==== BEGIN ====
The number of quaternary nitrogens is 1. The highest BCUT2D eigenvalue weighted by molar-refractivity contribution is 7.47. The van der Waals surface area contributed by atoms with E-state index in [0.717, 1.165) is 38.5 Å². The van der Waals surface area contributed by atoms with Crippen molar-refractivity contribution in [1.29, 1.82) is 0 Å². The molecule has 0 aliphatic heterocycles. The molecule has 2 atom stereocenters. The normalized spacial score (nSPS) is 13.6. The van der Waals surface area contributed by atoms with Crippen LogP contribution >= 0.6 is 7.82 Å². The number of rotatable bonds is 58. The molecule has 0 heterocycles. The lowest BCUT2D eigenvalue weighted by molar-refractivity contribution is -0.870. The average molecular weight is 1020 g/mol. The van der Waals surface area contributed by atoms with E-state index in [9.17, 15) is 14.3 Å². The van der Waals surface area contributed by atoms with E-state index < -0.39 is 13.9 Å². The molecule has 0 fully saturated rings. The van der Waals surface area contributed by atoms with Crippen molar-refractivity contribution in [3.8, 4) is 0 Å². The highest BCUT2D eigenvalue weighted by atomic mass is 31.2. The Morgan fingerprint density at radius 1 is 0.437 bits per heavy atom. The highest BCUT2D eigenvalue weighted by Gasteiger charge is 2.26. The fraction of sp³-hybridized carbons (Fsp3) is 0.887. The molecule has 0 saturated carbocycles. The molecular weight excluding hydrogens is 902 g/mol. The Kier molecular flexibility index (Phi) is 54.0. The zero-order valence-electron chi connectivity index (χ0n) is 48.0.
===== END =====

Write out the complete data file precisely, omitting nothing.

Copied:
The number of quaternary nitrogens is 1. The highest BCUT2D eigenvalue weighted by molar-refractivity contribution is 7.47. The van der Waals surface area contributed by atoms with E-state index in [0.717, 1.165) is 38.5 Å². The van der Waals surface area contributed by atoms with Crippen molar-refractivity contribution in [1.29, 1.82) is 0 Å². The molecule has 0 aliphatic heterocycles. The molecule has 2 atom stereocenters. The normalized spacial score (nSPS) is 13.6. The van der Waals surface area contributed by atoms with Crippen LogP contribution >= 0.6 is 7.82 Å². The number of rotatable bonds is 58. The molecule has 0 heterocycles. The lowest BCUT2D eigenvalue weighted by molar-refractivity contribution is -0.870. The average molecular weight is 1020 g/mol. The van der Waals surface area contributed by atoms with E-state index in [9.17, 15) is 14.3 Å². The van der Waals surface area contributed by atoms with E-state index < -0.39 is 13.9 Å². The molecule has 0 fully saturated rings. The van der Waals surface area contributed by atoms with Crippen molar-refractivity contribution in [3.8, 4) is 0 Å². The highest BCUT2D eigenvalue weighted by atomic mass is 31.2. The Morgan fingerprint density at radius 1 is 0.437 bits per heavy atom. The highest BCUT2D eigenvalue weighted by Gasteiger charge is 2.26. The fraction of sp³-hybridized carbons (Fsp3) is 0.887. The molecule has 0 saturated carbocycles. The molecular weight excluding hydrogens is 902 g/mol. The Kier molecular flexibility index (Phi) is 54.0. The zero-order valence-electron chi connectivity index (χ0n) is 48.0.